Researchers at Scipher Medicine have combined proprietary data and artificial intelligence to predict a patient’s response to costly biologics. Slava Akmaev, Ph.D., Scipher Chief Technology Officer and Head of Therapeutics describes the implications of their new study, Network-004 that demonstrates the ability of PrismRA® to identify anti-tumor necrosis factor inhibitor (TNFi) therapy non-responders in both naïve and TNFi exposed patient populations.
PrismRA is a molecular test that leverages proprietary data to detect inadequate responders to tumor necrosis factor inhibitor (TNFi) therapy in moderate or high disease rheumatoid arthritis (RA). This is important because the anti-TNFs are the most commonly prescribed first line targeted therapy in RA. The test was built around detecting potential non-response in these patients initiating their first biologic.
Our latest publication, Cohen et al., reveals that PrismRA can be used to test response to anti-TNFs not only in treatment naïve patients, but also TNFi-exposed patients. The study focused on patients who failed their conventional sDMARD therapy and were considering getting on the anti-TNF drugs, or small molecule targeted therapy, such as JAK inhibitors. We validated PrismRA in four patient cohorts including a clinical observational study performed in multiple sites across the United States.
Imagine a patient who started a TNFi a few months ago and who may now be at the point where they’re trying to evaluate and make the decision whether to continue their current anti-TNF course or switch to a different therapy. This is where the PrismRA is extremely useful. Patients can take the test and understand if the anti-TNFs are likely to improve their disease state. PrismRA can help to guide that decision by calculating a score to indicate whether the patient is unlikely to respond to the treatment in a meaningful way. We found in our Network-004 research that the test has statistical power to predict their six months outcomes.
RA patients become refractory to their treatments after a certain period of time. This could happen because they develop antibodies to the drug or because their cell molecular make-up changes. PrismRA makes it possible to look at the molecular profile and understand where the patient is as it relates to their response to treatment.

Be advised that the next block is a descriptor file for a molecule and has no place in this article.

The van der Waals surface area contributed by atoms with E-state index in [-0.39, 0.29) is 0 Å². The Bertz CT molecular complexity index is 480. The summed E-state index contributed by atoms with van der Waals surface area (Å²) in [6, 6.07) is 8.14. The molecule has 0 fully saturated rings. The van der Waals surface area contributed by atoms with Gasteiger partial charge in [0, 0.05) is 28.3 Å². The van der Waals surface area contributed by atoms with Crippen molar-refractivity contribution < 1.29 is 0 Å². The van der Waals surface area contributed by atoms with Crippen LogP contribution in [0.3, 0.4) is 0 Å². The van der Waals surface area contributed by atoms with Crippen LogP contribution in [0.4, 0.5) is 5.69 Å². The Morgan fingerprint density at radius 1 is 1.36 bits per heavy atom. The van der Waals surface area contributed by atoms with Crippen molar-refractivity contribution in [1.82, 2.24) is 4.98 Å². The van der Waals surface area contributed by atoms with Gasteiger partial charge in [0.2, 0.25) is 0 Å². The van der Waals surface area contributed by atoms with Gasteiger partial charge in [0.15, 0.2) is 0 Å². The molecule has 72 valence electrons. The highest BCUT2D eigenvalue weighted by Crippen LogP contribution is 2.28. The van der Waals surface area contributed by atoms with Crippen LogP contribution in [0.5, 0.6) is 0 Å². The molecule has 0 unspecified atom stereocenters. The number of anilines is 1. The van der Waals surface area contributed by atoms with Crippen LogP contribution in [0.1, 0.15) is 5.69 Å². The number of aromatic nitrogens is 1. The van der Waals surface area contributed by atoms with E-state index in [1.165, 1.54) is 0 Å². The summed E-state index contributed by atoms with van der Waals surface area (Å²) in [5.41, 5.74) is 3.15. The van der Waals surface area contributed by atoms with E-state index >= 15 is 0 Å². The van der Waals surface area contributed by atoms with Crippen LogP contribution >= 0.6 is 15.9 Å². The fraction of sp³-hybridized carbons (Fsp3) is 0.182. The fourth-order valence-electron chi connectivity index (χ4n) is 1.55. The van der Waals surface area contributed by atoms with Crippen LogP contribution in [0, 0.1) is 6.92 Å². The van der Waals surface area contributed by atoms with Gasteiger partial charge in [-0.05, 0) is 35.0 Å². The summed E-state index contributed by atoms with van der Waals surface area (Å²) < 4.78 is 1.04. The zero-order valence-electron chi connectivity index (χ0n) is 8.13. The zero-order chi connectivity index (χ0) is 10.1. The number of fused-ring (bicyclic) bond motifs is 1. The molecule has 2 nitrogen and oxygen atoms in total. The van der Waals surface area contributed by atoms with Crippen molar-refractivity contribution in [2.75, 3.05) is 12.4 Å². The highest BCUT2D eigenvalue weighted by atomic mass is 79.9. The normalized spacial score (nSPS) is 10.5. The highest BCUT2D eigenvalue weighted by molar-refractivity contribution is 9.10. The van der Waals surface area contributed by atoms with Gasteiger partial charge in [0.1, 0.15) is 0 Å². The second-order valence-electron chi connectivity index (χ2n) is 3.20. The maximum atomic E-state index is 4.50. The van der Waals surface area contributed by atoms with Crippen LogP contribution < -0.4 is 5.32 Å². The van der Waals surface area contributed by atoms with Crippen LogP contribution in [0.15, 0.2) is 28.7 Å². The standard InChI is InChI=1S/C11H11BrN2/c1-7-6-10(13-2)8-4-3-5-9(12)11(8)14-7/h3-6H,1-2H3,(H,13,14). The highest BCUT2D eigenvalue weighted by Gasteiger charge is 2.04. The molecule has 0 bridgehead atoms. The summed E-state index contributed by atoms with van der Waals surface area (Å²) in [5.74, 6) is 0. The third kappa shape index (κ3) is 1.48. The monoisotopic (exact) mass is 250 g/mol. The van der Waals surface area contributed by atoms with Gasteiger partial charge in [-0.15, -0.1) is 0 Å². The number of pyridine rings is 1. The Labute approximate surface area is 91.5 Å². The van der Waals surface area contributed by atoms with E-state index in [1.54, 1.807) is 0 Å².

In theory, clinical use of PrismRA can increase response rates to targeted therapies by 40% by the ACR50 metric. That translates to 12 additional patients achieving ACR50 response in 6 months out of a 100. We are in the middle of conducting a number of clinical utility and RWE studies that will look into it in more detail.
Achieving remission with a first-line treatment may potentially allow patients to manage the disease better and maintain their current lifestyle, unfortunately, there is no cure for RA at present. We know if the first targeted therapy is not correctly selected, patients will experience disease progression and experience molecular shift such that, even when they get on the right therapy, the response rates may be lower. Moreover, the analysis that we’ve performed on published data comparing first-line therapy response to response to second-line or third-line therapy indicates that the patient response to the correct first-line therapy is greatly enhanced. We thus believe that patients who can make that switch earlier will have a completely different disease trajectory.
That’s a great question because, interestingly enough, while precision medicine in oncology is commonplace, it is new in rheumatology. As evidence of this, the just-released American College of Rheumatology (ACR) guidelines had precision medicine out of scope.
PrismRA is the first predictive test in rheumatoid arthritis. We are developing this market and educating rheumatologists and the community about use of precision medicine in clinical practice. Scipher is trailblazing this space and we expect to see more attention paid to predictive diagnostics in RA in the years to come.
As has happened with oncology, I think a focus on precision medicine may change the way we think of rheumatic diseases. I think in the case of rheumatoid arthritis and other autoimmune diseases, such as inflammatory bowel disease and psoriatic arthritis, there’s probably a number of patient groups that share molecular mechanisms that drive disease. As with oncology, we will begin in rheumatology to look at molecular mechanics and molecular dysregulation to identify phenotypes of patients more likely to respond to certain therapeutic interventions.